A legal rift between the city and Southeast Raleigh activist Bruce Lightner ended Monday when the two sides settled Lightner’s debt from a 2009 tribute to pop icon Michael Jackson.
Lightner hosted a public gathering for the screening of Jackson’s funeral celebration and rented out the Raleigh Convention Center expecting a big turnout.
But after the funeral was moved to mid-week, only a few hundred attended and paid the $5 admission Lightner had hoped would cover his expenses. The bill from the event was $24,500.
In February, the city filed a complaint in Wake County district court to collect $11,395 that Lightner still owed.
Raleigh agreed to settle the case for $8,000, said City Attorney Tom McCormick. The paperwork was completed Monday.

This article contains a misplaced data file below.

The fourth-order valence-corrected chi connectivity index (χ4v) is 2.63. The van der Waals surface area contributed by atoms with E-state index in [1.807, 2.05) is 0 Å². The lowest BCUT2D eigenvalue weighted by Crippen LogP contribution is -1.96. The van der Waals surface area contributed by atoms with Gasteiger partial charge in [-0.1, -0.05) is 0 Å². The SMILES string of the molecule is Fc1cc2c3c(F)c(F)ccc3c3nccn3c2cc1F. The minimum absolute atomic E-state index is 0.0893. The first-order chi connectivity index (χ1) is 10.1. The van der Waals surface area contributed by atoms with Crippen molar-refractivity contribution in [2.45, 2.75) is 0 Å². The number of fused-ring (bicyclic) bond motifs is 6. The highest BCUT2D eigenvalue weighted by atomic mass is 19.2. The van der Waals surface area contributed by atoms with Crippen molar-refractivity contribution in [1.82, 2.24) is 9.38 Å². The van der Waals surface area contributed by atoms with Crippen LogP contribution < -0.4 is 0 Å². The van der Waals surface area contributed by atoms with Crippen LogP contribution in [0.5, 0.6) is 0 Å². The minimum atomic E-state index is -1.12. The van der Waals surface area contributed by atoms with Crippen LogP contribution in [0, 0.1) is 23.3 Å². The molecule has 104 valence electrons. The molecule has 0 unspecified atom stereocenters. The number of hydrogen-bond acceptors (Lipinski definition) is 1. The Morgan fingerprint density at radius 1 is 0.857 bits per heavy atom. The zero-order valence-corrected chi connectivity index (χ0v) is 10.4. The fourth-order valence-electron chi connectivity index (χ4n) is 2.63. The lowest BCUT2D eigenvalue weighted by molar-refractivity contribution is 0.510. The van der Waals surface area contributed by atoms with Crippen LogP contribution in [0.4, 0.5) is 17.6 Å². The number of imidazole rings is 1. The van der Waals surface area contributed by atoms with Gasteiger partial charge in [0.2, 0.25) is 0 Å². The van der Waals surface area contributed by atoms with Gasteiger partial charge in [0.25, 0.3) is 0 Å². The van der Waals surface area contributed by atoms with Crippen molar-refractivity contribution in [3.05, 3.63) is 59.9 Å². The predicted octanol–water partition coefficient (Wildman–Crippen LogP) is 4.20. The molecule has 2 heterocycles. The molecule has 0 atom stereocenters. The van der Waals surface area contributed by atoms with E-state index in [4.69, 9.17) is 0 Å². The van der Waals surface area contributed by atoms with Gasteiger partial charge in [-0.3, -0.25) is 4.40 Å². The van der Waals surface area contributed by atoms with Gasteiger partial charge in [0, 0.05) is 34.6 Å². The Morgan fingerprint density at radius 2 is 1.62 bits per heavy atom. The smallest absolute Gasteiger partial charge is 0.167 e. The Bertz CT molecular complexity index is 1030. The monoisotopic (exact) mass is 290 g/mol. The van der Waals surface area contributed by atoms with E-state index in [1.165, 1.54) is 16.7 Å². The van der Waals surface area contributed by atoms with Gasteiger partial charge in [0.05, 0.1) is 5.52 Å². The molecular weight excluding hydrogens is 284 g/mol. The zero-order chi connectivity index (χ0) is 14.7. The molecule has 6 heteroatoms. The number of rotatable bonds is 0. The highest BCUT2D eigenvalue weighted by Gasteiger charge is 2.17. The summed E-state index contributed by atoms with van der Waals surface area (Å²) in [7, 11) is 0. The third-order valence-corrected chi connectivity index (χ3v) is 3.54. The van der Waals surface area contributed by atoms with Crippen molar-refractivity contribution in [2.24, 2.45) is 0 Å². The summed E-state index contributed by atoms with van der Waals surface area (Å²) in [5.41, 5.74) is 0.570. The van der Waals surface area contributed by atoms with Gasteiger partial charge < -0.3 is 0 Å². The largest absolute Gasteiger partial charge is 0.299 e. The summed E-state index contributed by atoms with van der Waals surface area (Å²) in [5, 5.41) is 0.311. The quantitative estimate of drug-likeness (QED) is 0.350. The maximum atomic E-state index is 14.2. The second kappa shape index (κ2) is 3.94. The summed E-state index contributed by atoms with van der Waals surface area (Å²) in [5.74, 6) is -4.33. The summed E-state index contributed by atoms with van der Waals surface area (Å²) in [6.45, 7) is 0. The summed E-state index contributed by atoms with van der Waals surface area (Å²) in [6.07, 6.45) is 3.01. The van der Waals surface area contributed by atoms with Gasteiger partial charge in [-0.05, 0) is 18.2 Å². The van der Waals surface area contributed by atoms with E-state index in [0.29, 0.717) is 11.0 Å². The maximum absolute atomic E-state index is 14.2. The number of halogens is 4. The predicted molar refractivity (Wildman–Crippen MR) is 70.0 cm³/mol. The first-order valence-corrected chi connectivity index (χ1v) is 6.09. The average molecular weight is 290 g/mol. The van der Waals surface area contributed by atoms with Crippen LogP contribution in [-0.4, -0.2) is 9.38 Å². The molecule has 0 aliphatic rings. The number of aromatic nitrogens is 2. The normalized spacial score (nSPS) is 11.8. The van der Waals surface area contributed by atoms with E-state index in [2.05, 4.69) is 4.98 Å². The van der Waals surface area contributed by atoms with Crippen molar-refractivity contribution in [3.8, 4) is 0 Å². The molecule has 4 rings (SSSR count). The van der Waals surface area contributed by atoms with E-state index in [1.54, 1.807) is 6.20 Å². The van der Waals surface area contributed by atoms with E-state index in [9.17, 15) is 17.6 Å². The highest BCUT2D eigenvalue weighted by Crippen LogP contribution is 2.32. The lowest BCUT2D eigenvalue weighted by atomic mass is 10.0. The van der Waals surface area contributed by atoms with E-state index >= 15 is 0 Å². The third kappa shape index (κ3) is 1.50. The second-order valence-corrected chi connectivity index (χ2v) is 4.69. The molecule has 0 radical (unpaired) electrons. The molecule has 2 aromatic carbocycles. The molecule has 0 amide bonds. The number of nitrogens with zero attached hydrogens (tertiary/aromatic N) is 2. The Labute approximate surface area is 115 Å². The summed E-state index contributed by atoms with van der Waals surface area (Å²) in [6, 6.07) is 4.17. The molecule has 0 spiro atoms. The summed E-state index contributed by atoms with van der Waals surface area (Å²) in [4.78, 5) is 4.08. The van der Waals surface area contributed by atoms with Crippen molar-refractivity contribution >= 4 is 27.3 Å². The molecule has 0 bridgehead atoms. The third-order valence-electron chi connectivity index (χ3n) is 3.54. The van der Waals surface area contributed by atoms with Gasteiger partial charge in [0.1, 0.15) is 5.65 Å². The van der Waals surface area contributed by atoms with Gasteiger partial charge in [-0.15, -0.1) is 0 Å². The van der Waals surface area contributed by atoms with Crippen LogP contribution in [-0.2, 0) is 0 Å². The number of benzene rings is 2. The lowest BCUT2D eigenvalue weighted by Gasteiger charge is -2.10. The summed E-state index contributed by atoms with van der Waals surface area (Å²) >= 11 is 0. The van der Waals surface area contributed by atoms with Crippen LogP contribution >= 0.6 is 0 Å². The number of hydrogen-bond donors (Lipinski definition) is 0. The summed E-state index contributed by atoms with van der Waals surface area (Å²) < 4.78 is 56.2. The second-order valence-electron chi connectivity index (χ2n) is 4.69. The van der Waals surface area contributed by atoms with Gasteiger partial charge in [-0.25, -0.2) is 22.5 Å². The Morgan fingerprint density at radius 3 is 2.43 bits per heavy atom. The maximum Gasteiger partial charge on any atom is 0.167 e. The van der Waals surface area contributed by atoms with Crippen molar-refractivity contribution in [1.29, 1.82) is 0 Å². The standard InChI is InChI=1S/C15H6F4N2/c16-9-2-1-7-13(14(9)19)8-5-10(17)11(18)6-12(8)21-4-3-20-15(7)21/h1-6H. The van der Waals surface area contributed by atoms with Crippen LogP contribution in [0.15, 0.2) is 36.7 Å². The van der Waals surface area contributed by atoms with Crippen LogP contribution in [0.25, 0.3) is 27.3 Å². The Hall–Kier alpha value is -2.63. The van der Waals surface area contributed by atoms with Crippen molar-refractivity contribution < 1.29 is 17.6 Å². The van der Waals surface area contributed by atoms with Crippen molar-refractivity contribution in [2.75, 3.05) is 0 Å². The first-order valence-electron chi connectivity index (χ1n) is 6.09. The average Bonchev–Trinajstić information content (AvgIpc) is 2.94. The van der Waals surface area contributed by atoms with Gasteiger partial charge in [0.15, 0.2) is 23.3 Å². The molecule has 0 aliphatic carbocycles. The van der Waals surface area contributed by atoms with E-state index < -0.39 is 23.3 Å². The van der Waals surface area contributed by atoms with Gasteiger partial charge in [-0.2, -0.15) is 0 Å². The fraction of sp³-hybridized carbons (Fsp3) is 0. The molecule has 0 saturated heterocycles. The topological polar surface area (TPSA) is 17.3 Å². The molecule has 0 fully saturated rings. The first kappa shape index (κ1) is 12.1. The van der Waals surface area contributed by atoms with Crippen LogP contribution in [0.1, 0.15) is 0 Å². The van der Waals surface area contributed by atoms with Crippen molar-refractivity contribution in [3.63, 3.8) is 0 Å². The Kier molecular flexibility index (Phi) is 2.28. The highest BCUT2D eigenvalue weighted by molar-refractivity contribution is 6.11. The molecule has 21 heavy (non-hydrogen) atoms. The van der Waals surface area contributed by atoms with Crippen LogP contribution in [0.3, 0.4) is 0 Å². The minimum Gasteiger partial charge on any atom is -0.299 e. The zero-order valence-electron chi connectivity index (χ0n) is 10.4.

“It’s better to get part of something than all of nothing,” McCormick said. “Had the matter gone to judgment, I’m not convinced he had $11,000 worth of assets.”
Reached on Monday, Lightner declined to respond to McCormick’s comments. In a recent email to The News & Observer, Lightner said he was glad to put the issue behind him.
“The city played hardball with me,” Lightner said in the email. “But thanks to friends who recognized the value of my work we were able to retire this debt.”
As the two sides argued over the timing and amount of payments, Lightner told McCormick in a letter that he hoped the city would “avoid the public embarrassment” of taking him to court.
Lightner is the son of Raleigh’s first and only African-American mayor, the late Clarence E. Lightner. He owns and operates Lightner Funeral Home & Cremations.
He’s also chairman of the Martin Luther King Committee, a volunteer group that organizes civil rights events and bus trips to historic sites.
The Jackson tribute came together quickly. There were live performances by Timika Shields, Stanley Baird Trio and a local children’s choir. Afterward, video screens tuned into a live feed of Jackson’s memorial service from Los Angeles.